December 9, 2003 |
On July 16, 86-year-old George Weller plowed his 1992 Buick LeSabre through the Santa Monica Farmers' Market. According to a preliminary California Highway Patrol report, road conditions were fine and Weller's car did not malfunction; he was the "sole possible cause" of the accident. Yet despite the fact that he killed 10 people, no decision has yet been made on whether to prosecute Weller for the incident. Then in August, another accident occurred.
December 8, 2003 |
Just three years after the Supreme Court affirmed its landmark Miranda decision, the rule that police must warn crime suspects of their "right to remain silent" is in danger of being effectively repealed, longtime defenders of the decision say. This week, the justices are scheduled to hear three cases -- from Colorado, Missouri and Nebraska -- that will determine whether there is a penalty when police fail to warn suspects of their rights before questioning them.
March 3, 2003 |
Thousands of juveniles tried as adults in the U.S. may be incompetent to stand trial because they are emotionally or intellectually unable to contribute to their own defense, according to a juvenile justice study released today. The study, directed by a University of Massachusetts professor, found that one-third of the 11- to 13-year-olds studied and 20% of those 14 or 15 years old had levels of reasoning and awareness comparable to mentally ill adults judged not competent to stand trial.
March 2, 2003 |
Hours after the nightclub fire here, the legal questions began flooding in. Children were left orphaned. What was the procedure for custody? Victims without health insurance faced costly and prolonged treatment for burns. Was there emergency protocol to help them? There was rent to be paid, mortgages to meet, car payments to remit. What if victims faced long-term hospitalization? What were they supposed to do for income?
March 1, 2003 |
Moving closer to holding military tribunals for captives from the war on terrorism, the Pentagon on Friday said it is considering a wide range of two dozen criminal charges that could be filed -- including murder, rape and poisoning. U.S. military authorities disclosed the list because they are seeking input from the public this month before finalizing the types of charges and deciding which, if any, captives should be taken before a military commission.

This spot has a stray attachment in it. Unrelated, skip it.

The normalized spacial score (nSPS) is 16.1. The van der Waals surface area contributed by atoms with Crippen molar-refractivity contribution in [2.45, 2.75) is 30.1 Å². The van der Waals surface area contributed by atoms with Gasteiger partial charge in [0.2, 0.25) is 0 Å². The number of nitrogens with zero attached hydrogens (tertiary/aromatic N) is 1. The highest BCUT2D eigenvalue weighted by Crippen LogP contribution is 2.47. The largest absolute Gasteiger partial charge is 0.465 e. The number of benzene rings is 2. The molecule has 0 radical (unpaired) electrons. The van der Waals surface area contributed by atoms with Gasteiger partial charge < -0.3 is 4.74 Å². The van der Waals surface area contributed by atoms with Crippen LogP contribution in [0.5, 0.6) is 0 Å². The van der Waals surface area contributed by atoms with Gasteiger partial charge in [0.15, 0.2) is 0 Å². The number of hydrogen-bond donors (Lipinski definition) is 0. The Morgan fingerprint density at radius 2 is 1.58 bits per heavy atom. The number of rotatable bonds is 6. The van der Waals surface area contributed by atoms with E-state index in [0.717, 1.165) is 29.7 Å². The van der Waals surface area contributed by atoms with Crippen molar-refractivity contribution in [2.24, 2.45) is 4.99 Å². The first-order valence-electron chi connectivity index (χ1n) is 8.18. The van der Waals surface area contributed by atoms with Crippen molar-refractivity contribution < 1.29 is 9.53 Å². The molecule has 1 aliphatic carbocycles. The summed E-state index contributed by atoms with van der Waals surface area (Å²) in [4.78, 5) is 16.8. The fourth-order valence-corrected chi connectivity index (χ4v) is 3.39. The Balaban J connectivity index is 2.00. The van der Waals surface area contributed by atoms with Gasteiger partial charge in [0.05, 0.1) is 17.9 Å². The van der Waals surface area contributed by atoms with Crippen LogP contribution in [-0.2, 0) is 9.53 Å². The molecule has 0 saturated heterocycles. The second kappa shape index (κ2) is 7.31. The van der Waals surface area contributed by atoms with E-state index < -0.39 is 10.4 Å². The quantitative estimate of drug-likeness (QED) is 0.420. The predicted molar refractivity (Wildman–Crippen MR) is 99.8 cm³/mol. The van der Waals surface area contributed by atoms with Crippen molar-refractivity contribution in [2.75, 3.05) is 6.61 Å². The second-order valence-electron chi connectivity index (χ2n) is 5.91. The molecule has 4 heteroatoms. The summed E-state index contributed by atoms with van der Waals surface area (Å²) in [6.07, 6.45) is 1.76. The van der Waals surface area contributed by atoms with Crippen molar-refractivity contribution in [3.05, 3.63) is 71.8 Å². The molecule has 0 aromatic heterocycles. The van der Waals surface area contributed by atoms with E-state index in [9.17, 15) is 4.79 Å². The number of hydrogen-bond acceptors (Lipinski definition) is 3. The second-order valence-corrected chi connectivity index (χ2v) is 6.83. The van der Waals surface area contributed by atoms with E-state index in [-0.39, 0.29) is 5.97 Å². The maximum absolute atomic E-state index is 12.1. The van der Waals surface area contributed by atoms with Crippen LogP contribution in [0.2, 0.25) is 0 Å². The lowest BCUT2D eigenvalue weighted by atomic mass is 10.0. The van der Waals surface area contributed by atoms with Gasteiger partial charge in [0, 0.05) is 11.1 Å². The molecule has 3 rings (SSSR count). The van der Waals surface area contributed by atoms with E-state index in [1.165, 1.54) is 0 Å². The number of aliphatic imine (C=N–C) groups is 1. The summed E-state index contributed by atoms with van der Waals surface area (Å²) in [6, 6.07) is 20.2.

CALIFORNIA | LOCAL
March 1, 2003 |
When Los Angeles County Dist. Atty. Steve Cooley announced three months ago that his office was wrapping up its investigation into the Rampart police corruption scandal, he made a point of informing the public that a key figure in the case -- former Officer Nino Durden -- implicated only himself and his partner, Rafael Perez, in any wrongdoing.
CALIFORNIA | LOCAL
December 8, 2002 |
An unusual legal battle is shaping up between the Roman Catholic Archdiocese of Los Angeles and the Legislature over a new state law that lifts the statute of limitations for a year in certain molestation cases. Beginning Jan. 1, the law gives victims a year to sue any institution for employing a known molester who went on to claim another victim. By suspending the usual statute of limitations, it opens the door to cases that may be decades old.
September 15, 2002 |
It took guts plain and simple for Lawrence M. Friedman to write "American Law in the 20th Century." This is a topic of monumental scope, encompassing revolutionary changes in every aspect of law, from the rules regulating marriage to the basic structure of the U.S. government. Fortunately for those who seek an enlightening guide to this country's modern legal history, Friedman, a professor at Stanford Law School, has erudition and style as well as guts.
August 4, 2002
I disagree with the Aug. 1 editorial that supports repealing the Kansas (and all) criminal libel laws. While I support a strong free press, I am troubled by recent changes. Previously sacrosanct firewalls between the news division, management and advertising have been breached, and news gathering departments have been reduced, requiring reporters to rely on more limited sources for the facts. Many of the federal media regulations have been repealed, allowing single entities to control multiple media outlets in a single market.
June 14, 2002 |
The issue raised by jurors in the Arthur Andersen case Thursday--can the firm be convicted if they disagree about who at the firm is guilty?--is unsettled, with legal experts divided on the question. U.S. District Judge Melinda Harmon left the bench Thursday without answering the question, saying she needed to research the issue. "This is a gray area," said Laurie Levenson, a former federal prosecutor and a professor at Loyola Law School.